Sometimes It Pays To Get A Second Opinion

Recently I was contacted by a client of ours who was purchasing a large commercial building in the downtown area of a large Texas city. He had a Phase I Environmental Site Assessment (Phase I) conducted by another firm, which concluded that there was a Recognized Environmental Condition (“REC”) at the property. The REC was the presence of a previously removed underground storage tank. A follow-up Phase II was conducted by the consultant, who found dangerously high levels of petroleum and chlorinated solvent vapor all throughout the property. The discovery of the high levels of petroleum and solvent vapors caused the client to suggest holding back $1MM from the purchase price to cover the predicted remediation costs. This, obviously, caused both parties and their attorneys to get a little agitated that the transaction might be in jeopardy. I was asked to review the reports and provide a second opinion on
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A Millennial Guide To Phase I’s

Since graduating with a degree in Biological Engineering from LSU, I have assisted Environmental Professionals (EP’s) with over 200 projects that required Phase I Environmental Site Assessments (ESAs).  Over the last two years these projects have ranged from vacant lots, multi-family residential apartment complexes, drycleaners, gasoline stations, to industrial manufacturing plants. The goal of a Phase I ESA is to determine if there are conditions that are indicative of releases of petroleum or hazardous materials or chemicals at the site, now or in the past. These conditions are known as recognized environmental conditions (RECs).  Basically, a Phase I is conducted to identify RECs, at the subject property that may require investigation or cleanup, and could impair a property’s value or create liability.  Phase I ESAs include the following: Site inspection (interior and exterior features) A review of historical records of the property (including historical aerial photographs and topographic maps, fire insurance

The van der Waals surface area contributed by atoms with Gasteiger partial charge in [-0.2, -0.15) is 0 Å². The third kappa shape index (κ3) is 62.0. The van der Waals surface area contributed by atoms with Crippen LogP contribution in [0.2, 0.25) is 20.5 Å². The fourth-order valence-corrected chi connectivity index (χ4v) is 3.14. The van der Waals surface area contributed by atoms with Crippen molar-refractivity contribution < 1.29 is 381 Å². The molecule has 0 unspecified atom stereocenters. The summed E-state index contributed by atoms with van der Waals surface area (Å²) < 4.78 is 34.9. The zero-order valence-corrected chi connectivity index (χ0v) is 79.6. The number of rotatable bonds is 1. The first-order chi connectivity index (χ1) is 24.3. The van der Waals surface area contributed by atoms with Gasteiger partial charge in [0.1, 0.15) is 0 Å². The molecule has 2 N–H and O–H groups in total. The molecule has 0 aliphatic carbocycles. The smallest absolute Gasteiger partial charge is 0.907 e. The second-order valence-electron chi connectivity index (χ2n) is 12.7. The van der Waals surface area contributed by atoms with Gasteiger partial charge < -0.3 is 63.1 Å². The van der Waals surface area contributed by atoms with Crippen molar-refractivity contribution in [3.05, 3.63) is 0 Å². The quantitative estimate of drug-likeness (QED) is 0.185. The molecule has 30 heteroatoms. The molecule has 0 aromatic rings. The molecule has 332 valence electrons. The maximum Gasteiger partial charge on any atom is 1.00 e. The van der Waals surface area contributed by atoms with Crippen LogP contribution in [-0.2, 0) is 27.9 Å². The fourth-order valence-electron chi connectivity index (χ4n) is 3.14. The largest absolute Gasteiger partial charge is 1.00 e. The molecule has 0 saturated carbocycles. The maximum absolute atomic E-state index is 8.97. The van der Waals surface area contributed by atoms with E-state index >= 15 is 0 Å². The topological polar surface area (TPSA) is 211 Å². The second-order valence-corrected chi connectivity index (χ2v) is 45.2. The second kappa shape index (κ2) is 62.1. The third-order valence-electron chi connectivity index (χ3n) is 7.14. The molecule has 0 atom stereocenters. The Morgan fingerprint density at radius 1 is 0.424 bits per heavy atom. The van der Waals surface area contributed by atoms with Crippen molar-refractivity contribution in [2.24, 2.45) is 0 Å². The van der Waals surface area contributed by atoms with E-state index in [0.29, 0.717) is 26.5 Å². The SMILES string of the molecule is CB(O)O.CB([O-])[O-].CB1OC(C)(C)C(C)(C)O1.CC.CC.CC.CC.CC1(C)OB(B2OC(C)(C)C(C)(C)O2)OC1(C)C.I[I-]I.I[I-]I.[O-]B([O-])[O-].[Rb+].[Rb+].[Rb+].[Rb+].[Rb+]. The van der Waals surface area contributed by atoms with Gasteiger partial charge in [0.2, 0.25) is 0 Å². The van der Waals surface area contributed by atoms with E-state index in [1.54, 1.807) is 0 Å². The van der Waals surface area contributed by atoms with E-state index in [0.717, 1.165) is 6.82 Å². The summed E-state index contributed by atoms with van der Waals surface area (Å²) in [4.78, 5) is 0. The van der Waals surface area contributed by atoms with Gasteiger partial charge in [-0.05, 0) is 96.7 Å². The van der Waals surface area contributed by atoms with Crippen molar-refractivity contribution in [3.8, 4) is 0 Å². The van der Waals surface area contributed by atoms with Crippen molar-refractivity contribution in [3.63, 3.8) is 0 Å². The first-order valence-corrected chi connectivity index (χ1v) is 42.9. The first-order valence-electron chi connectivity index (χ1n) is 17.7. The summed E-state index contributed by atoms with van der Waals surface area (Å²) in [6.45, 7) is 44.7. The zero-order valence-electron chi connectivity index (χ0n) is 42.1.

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Environmental 101: Finding The Right Consultant

For real estate deals, the standard process for evaluating environmental risks is to conduct a Phase I Environmental Site Assessment (ESA) followed by a Phase II Investigation when a Recognized Environmental Condition (REC, suspected contamination) is identified. Typically, the first question a consultant receives when a Phase II is recommended is “how much?” followed by “can you do it cheaper?”  These are fair questions and I ask them myself with my CPA, handy man, painters, mechanic, etc. The big challenge for W&M is balancing the Phase II scope of work with costs. The bigger the scope (e.g., number of samples, chemical analyses, etc.), the higher the price will be.  Sure it would be nice if we could collect one “magic sample” but such a sample doesn’t exist.  I like to compare the sampling process to playing the board game Battleship.  We can make some educated guesses but don’t really know
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We Get Projects Done! Better, Stronger, Faster…

Where I work, our Mission Statement is “We Get Projects Done”.  The implication is one of speed, in that the project gets finished in a timely matter.  For a long time we relied on gut feel for the speed of the project completion. We have now developed an equation to quantify the velocity (or time for completion) of a project. Estimating the project velocity can give the project team a fair estimate of the days it will take to complete the project based just on the project budget. There are many factors that can alter a project’s schedule, weather, regulatory demands, client changes, etc.  So this tool was not designed to be anything but a rough estimate of the potential time needed based solely on the budget. EQUATION: Project Velocity (days) = Budget (in dollars) +1737.3 / 173.65 For example, a $10,000 project would be expected to be completed in
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